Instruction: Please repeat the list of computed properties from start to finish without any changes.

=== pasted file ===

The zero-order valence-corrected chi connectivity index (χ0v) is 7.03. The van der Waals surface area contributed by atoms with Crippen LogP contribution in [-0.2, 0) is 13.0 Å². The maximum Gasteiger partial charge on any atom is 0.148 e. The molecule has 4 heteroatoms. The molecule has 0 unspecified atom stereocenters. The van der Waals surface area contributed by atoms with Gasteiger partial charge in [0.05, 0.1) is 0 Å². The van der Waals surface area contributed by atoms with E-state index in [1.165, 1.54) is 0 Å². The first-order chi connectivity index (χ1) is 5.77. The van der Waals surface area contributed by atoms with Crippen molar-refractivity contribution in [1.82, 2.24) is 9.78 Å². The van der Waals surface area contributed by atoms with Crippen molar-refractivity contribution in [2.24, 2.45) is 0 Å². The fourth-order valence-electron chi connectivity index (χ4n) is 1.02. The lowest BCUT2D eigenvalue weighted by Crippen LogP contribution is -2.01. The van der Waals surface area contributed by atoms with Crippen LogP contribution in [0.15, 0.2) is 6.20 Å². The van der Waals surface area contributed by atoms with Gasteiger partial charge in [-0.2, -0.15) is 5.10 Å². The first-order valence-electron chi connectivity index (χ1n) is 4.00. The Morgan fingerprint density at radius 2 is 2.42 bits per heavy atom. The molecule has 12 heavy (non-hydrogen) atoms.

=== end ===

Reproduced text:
The zero-order valence-corrected chi connectivity index (χ0v) is 7.03. The van der Waals surface area contributed by atoms with Crippen LogP contribution in [-0.2, 0) is 13.0 Å². The maximum Gasteiger partial charge on any atom is 0.148 e. The molecule has 4 heteroatoms. The molecule has 0 unspecified atom stereocenters. The van der Waals surface area contributed by atoms with Gasteiger partial charge in [0.05, 0.1) is 0 Å². The van der Waals surface area contributed by atoms with E-state index in [1.165, 1.54) is 0 Å². The first-order chi connectivity index (χ1) is 5.77. The van der Waals surface area contributed by atoms with Crippen molar-refractivity contribution in [1.82, 2.24) is 9.78 Å². The van der Waals surface area contributed by atoms with Crippen molar-refractivity contribution in [2.24, 2.45) is 0 Å². The fourth-order valence-electron chi connectivity index (χ4n) is 1.02. The lowest BCUT2D eigenvalue weighted by Crippen LogP contribution is -2.01. The van der Waals surface area contributed by atoms with Crippen LogP contribution in [0.15, 0.2) is 6.20 Å². The van der Waals surface area contributed by atoms with Gasteiger partial charge in [-0.2, -0.15) is 5.10 Å². The first-order valence-electron chi connectivity index (χ1n) is 4.00. The Morgan fingerprint density at radius 2 is 2.42 bits per heavy atom. The molecule has 12 heavy (non-hydrogen) atoms.